Back on the Mississippi side of the river you can pick up the Great River Road, which has travelled down the banks of the great river from its source near the Canadian border in Minnesota. From here it winds south across the Delta to Greenville and on to two of the most important Civil War towns. You hit Vicksburg first, a long, thin town strung out along its bluff overlooking the river.

"Vicksburg is the key," said President Abraham Lincoln. "The war can never be brought to a close until that key is in our pocket." On 4 July 1863 Lincoln was handed that key as Vicksburg surrendered after a valiant defence and a month's siege which brought the population to its knees. Major-General Ulysses S Grant's victory over the Confederate forces was the turning point in the war and gave the Union control over the all-important Father of the Waters (Mississippi) from the north to the Gulf of Mexico. There are still Confederate die- hards who refuse to celebrate Independence Day because it falls on the same day Vicksburg was taken by the Yankees.

Shortly after the Civil War swept through here the town rebuilt itself. One of the buildings that went up was The Corners ($105) in 1872. It was built as a wedding gift to a favourite daughter but today is a relaxing B&B. There are lush flower gardens that drip with humidity, elegant high- ceiling rooms, broad verandahs and views over the Mississippi. One of the best rooms is in a former stable where the owners, Bettye and Cliff Whitney, have paid an incredible amount of attention to period detail.

Downstream, Natchez is a treasure chest of old houses. It surrendered much earlier in the war and so escaped the bombardment that flattened Vicksburg. There are scores of well-preserved ante-bellum buildings; a number are open to the public. Natchez is also a contender for the B&B capital of America. The sumptuous Monmouth Plantation ($120-$225) is one of a collection of plantation house B&Bs but this is at the very top of the scale. It feels more like a palace. It was built in 1818 and was home to John Anthony Quitman, a military general and hero of the Mexican war, and a former US congressman. Guests sleep in splendour in vast four-poster beds surrounded by velvet curtains, antique furniture and gilded fittings. Even the toilet paper feels like silk. Not all B&Bs are like Monmouth but you can allow yourself one night of unashamed luxury.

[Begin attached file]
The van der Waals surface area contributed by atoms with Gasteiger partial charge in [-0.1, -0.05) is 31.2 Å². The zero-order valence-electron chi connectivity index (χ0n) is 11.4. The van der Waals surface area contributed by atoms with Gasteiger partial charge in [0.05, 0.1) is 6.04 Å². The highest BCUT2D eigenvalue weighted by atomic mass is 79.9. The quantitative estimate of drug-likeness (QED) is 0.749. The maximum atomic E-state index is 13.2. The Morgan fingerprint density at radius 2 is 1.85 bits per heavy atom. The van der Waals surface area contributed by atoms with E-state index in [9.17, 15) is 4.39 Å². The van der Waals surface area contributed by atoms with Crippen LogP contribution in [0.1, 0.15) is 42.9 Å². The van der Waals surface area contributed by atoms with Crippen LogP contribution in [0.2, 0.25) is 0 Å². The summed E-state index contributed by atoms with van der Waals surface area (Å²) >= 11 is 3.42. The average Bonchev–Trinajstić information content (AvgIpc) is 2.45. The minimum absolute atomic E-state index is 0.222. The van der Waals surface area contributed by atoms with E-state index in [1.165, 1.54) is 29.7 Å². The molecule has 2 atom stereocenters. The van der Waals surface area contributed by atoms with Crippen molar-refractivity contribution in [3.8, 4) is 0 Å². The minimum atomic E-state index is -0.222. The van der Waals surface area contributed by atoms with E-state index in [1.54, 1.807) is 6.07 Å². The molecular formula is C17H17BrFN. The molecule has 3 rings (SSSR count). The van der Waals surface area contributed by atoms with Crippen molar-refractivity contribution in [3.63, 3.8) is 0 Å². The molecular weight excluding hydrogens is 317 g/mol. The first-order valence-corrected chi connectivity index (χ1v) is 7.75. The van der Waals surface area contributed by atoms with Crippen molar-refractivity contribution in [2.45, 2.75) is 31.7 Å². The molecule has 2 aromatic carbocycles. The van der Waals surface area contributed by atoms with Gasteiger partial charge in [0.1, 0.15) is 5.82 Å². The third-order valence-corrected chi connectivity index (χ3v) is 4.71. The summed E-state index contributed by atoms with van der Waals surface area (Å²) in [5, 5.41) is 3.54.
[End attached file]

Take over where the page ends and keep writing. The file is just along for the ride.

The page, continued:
South and west of Natchez lies spooky, swampy Louisiana where plantation home B&Bs are ten to the dozen. The Great River Road passes three of the best - the recently restored Rosedown in St Francisville, Oak Alley in Vacherie, and Nottaway in White Castle.

If your southern trip takes you further west, another essential stop on the B&B tour is Austin, Texas, where you can check out the elegant and reasonable Southard House ($59-169) and the charming Summit House ($49-99) which welcomes all but is especially popular with gay and lesbian visitors. It serves a mouthwatering breakfast of scrambled egg and homemade sausages.

The B&B culture is gathering pace in the South as more and more visitors flock to these oases after a long, sultry day on the road. Some of them are offering rooms cheaper than the flea-ridden, carpet-stained motels on the Interstate. The only puzzling thing is why America's tourism maestros have not spotted this potential before.

FACT FILE

THE deep south

Getting there

American Travel (tel: 0171-722 0202) offers return flights with Delta to Memphis for pounds 245 plus pounds 45 post-Christmas. Trailfinders (tel: 0171-937 5400) offers return flights with Continental to Memphis for pounds 288, including tax, for the same time period.

Getting around

There are numerous car rental offices at airports. To rent a car you will need to show your passport, driving licence and a credit card.

Where to stay

Edwardian Inn (tel: 001 870 338 9155); Corners (tel: 001 601 636 7421); Monmouth Plantation (tel: 001 601 442 5852); Southard House (tel: 001 512 474 4731); Summit House (tel: 001 512 445 5304).

Further information

For state offices of tourism, call Mississippi (tel: 001 601 359 3297), Arkansas (tel: 001 501 682 7777), Louisiana (tel: 001 504 342 8100), and Texas (tel: 001 512 462 9191).